We previously developed a novel paradigm of cell activation and signaling-directed (CASD) lineage conversion for direct reprogramming of fibroblasts into cardiac, neural and endothelial precursor cells. This method is based on the transient overexpression of iPSC factors (cell activation, CA) in conjunction with lineage-specific soluble signals (signaling directed, SD). Such a strategy was used to generate human induced neural stem cells (hiNSCs) with 4 to 6 pluripotency factors, including OCT4, SOX2, KLF4 and microRNAs, from cells in human urine1 and fibroblasts2. Using a different strategy, SOX2 was found to induce the generation of hiNSCs, although only from fetal fibroblasts with low efficiency and by a tedious process3.
Our long-term goal is to develop simpler and safer reprogramming methods for cell-based applications and, ultimately, to apply this reprogramming strategy pharmacologically in vivo for tissue regeneration. Thus, we are developing a strategy to identify and combine small molecules to replace genetic factors. To this end, we report here a proof-of-concept study that a cocktail of only small molecules could replace 3 of the 4 reprogramming factors under the CASD lineage-reprogramming paradigm to enable OCT4-only iNSC reprogramming of human neonatal and adult fibroblasts.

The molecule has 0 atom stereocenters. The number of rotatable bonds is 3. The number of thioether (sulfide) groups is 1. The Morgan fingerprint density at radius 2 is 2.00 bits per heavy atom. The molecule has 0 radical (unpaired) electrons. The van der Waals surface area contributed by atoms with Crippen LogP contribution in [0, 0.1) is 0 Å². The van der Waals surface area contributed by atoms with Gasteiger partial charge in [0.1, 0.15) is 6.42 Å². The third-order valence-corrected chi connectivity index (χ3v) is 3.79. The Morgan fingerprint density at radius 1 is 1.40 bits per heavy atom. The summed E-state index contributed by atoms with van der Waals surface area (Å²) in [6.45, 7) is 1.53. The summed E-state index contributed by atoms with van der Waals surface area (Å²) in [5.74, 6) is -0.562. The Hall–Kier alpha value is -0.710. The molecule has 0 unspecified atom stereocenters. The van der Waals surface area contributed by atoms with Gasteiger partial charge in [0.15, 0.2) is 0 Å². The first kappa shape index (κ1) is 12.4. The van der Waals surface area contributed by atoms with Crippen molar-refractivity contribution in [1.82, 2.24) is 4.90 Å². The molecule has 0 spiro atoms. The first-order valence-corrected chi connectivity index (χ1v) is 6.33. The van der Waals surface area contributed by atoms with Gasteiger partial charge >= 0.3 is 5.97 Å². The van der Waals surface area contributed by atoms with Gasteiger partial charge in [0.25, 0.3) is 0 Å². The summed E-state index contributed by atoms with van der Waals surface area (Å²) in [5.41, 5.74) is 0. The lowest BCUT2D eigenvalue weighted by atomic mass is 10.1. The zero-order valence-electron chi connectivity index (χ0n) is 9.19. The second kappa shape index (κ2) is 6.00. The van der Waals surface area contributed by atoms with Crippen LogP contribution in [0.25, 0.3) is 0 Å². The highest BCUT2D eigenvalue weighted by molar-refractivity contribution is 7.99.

First, we introduced OCT4 and SOX2 (OS) or OCT4 alone into human neonatal fibroblasts (CRL-2097) that lacked neural or pluripotency marker expression (Supplementary information, Figure S1). After 4-5 weeks under reprogramming conditions containing A83-01 (a TGFβ inhibitor) and CHIR99021 (a GSK3β inhibitor), which were similar to human primitive NSC (hNSC) cultures4 (Figure 1A and Supplementary information, Data S1), CRL-2097 transduced with either OS or OCT4 generated colonies (average 10-16 and 1-2 colonies from 6 × 104 CRL-2097 transduced with OS and OCT4, respectively) that were morphologically distinct from background cells and homogeneously expressed hNSC marker PAX6 (Figure 1B and 1C). However, adult dermal fibroblasts (AHDF) transduced with OCT4 alone failed to generate hNSC colonies under the same condition. Through chemical screenings under basal conditions containing A83-01, CHIR99021 and sodium butyrate (NaB, an HDAC inhibitor)5, we found that a combination of lysophosphatidic acid (LPA, a phospolipid derivative), rolipram (a PDE4 inhibitor), and SP600125 (a JNK inhibitor) facilitated the reprogramming of AHDF transduced with OCT4 alone. Thereafter, we formulated a chemical cocktail, containing 0.5 μM A83-01, 3 μM CHIR99021, 0.2 mM NaB, 2 μM LPA, 2 μM rolipram, and 2 μM SP600125, which combined with the ectopic expression of OCT4 could convert AHDF into hiNSC colonies that homogeneously expressed PAX6 (average 6 colonies from 2 × 105AHDF) (Figure 1D and 1E). Interestingly, ectopic expression of SOX2 alone under these conditions failed to generate hiNSC colonies (Figure 1E). After isolation and expansion, the reprogrammed hiNSC colonies continued to homogeneously express PAX6, PLZF and OTX2, supporting their hNSC identity4 (Figure 1C and 1F). We designated these reprogrammed cells as ONE (OCT4 only-induced neuro-epithelium). These hiNSCs expressed the proliferative marker Ki67 and showed growth rate comparable to human embryonic stem cell-derived NSCs (control hNSCs) (Supplementary information, Figure S2). We expanded and maintained these hiNSCs stably for more than 5 months. Additionally, we established hiNSC lines by using an episomal system expressing OCT4, SOX2, KLF4, and p53 shRNA6 in combination with the chemical cocktail from both neonatal (average 20-25 colonies from 4 × 105 CRL-2097) and adult fibroblasts (average 8-10 colonies from 4 × 105 AHDF) around 4-5 weeks after electroporation (Supplementary information, Figure S3), confirming that our chemical cocktail efficiently facilitates hiNSC reprogramming.